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Stock, northern basin, not affected by irrigation shut-off

20th April 2007Farmers in the Murray Darling Basin will still be able to water livestock under a contingency plan unveiled by the Federal Government yesterday.

Prime Minister John Howard triggered confusion among the farm sector when he stipulated water would only be available for “critical urban and domestic” purposes, and not livestock.

That prompted calls from the National Farmers’ Federation for an urgent meeting with the Prime Minister to give consideration for essential water use in order to keep permanent tree plantings and livestock alive.

But Assistant Minister for Water, John Cobb, was straight on a plane to Canberra today to clear up that, in fact, stock and domestic arrangements remained in tact.

Mr Cobb said the only difficulty would be for those farmers who actually draw their stock water supplies from an irrigation channel, which will now have no water in it.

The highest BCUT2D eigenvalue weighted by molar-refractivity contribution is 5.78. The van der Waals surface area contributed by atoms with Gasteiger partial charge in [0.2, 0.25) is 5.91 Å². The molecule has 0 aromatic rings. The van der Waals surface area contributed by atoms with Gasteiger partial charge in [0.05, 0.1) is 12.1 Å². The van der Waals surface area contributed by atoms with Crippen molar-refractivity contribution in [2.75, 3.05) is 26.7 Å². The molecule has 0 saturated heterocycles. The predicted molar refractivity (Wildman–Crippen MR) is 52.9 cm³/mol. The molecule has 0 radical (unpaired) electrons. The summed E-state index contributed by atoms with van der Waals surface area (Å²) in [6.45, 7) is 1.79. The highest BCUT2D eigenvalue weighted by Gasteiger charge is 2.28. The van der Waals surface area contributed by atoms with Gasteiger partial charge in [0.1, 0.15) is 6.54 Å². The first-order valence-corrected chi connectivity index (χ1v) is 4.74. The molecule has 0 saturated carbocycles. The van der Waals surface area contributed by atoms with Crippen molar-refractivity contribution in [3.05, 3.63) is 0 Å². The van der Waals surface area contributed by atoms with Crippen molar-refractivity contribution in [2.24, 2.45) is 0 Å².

Mr Cobb was also quick to clarify that despite broad statements suggesting irrigation across the whole basin would come to a holt, it was only a contingency plan for the southern Murray Darling, south of Menindee Lakes.

Nonetheless, the plan will still have immense ramifications for the intense irrigation sector on high security licences, who risk losing permanent tree plantings when the government turns the tap off in July.

NFF president, David Crombie, said if perennial crops (oranges, apples, etc.) are to be denied basic water requirements, the trees will eventually die and economically it could take 10 years to recover.

“If the trees and vines die, they will have to be re-planted – taking five-to-seven years before full production returns,” Mr Crombie warned before today’s meeting.

“Likewise, if livestock producers are forced to sell or destroy their stock, it will take years to rebuild the herd or flock.

“When you consider the Murray-Darling Basin constitutes 40pc of the total value of Australian agricultural production, with some 50,000 farmers dependent on the system, we’re talking about a national economic crisis we have not seen before in this country.”

SOURCE: National rural news updated daily on FarmOnline.

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